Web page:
Watch: Local lockdowns not ruled out
The government has warned that the reintroduction of "local lockdowns" remains on the table and could be used to counter the threat posed by the Indian variant of coronavirus.
Ministers are anxious about the spread of the variant of concern and have ruled nothing out to tackle a sharp rise in cases in some parts of the country.
On Monday, England, Wales and many of areas of Scotland saw a relaxation of restrictions.
The prospect of further easing of rules in England on 21 June has been thrown into jeopardy by the emergence of the Indian variant, with the prime minister warning on Friday that the variant could cause "serious disruption" to the roadmap.
However Boris Johnson was far more buoyant about the country's outlook on Monday, telling reporters: “I don’t see anything conclusive at the moment to say that we need to deviate from the road map”.
On Monday, Matt Hancock announced that more than 2,300 cases of the variant had been detected in the UK – up from 1,300 in just four days.
And on Tuesday, Cabinet minister George Eustice said “intensive surveillance” was being used in areas with high case rates, but confirmed the return of local restrictions remained a possibility.
“If we do have a deterioration in some of these areas then of course we can’t rule out that we would put in place certain local lockdowns,” he said. “At the moment we are doing a lot of intensive surveillance in those areas, with surge testing to identify it and deal with it.”
The environment secretary added that ministers still wanted the planned lifting of restrictions in England on 21 June to go ahead but “we can never rule out that there may have to be a delay”.
Officials fear the variant, one of three first found in India, is at least as transmissible as the so-called Kent variant identified in south-east England last year, which fuelled Britain's second wave of infections.
In a Commons statement on Monday, Hancock said there were now 2,323 confirmed cases of the Indian variant in the UK, of which 483 were in Bolton and in Blackburn with Darwen.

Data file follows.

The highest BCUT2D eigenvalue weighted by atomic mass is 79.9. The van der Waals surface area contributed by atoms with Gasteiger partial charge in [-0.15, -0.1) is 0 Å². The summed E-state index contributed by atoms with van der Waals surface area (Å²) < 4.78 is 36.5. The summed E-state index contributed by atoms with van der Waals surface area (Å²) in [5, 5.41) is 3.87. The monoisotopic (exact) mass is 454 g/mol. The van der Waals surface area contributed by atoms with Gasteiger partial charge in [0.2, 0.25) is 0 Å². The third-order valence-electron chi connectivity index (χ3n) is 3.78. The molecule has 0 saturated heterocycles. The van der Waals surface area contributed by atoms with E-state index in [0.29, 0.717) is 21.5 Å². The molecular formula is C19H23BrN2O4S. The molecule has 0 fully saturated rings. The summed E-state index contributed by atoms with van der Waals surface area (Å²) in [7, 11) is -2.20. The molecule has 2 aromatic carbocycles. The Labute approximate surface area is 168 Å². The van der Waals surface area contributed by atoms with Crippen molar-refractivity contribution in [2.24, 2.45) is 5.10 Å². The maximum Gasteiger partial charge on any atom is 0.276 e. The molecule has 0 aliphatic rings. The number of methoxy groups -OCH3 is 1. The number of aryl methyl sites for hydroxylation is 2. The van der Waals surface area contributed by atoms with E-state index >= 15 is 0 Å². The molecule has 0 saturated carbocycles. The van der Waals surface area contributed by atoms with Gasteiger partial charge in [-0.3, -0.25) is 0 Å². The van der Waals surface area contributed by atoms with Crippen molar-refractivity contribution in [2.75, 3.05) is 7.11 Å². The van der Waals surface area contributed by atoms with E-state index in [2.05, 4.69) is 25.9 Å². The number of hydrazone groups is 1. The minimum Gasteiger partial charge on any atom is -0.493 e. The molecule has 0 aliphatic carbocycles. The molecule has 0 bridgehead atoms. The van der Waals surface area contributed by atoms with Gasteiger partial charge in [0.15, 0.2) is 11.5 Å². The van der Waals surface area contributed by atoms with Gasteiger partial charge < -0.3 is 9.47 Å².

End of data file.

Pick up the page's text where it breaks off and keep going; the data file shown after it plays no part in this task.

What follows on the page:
He said the majority of people admitted to hospital in Bolton, which has seen the biggest outbreak of B1.617.2 variant, had been eligible for the jab but had not taken it up.
A rapid response team had been “surged” into the area to try to halt the spread of the variant. It included the deployment of more than 50 additional vaccinators and the opening of two new vaccination centres and six testing centres.
Watch: Hancock urges people to get the jab as Indian variant surges in Bolton and Blackburn
According to The Times, plans drawn up by ministers closely resemble the Tier 4 restrictions used before. This would include people being told to stay at home. Non-essential shops and hospitality would also potentially be closed, although there would be financial support for those forced to do so.
The reimposition of local lockdowns does not have universal support with some calling for additional, proactive measures to be used to counter the spread before any shutdown is needed.
Professor Gabriel Scally, a member of Independent Sage and a leading public health expert said the solution was to “throw the kitchen sink at this” in places like Bolton and Blackburn to reduce infection.
Vaccinating younger age groups, thorough contact tracing and support for people to self-isolate was needed. “We also need to stop the importation of it and that means better border controls, a proper quarantine system," he added.
He said local directors of public health had not been “given the power” to do their jobs and should be empowered to make decisions, including vaccinating younger age groups.
He added: "I think certainly local restrictions to get it under control, but hopefully we will be doing much more than just putting on restrictions.
“Sometimes it seems we’re like a one-trick pony, the only thing we know is shutting things down, and that’s bad for people’s health, it’s bad for the economy, and it’s a bad way to tackle an infectious disease.
After England's initial coronavirus lockdown, Johnson sought a regional approach to restrictions, which ultimately failed, and two further national lockdowns followed.
He wants a nationwide approach to the easing of restrictions this time, and has reiterated that he hoped restrictions would end across the whole nation in June.
"At the moment I can see nothing that dissuades me from thinking we'll be able to go ahead on Monday and June 21 everywhere," he said last week.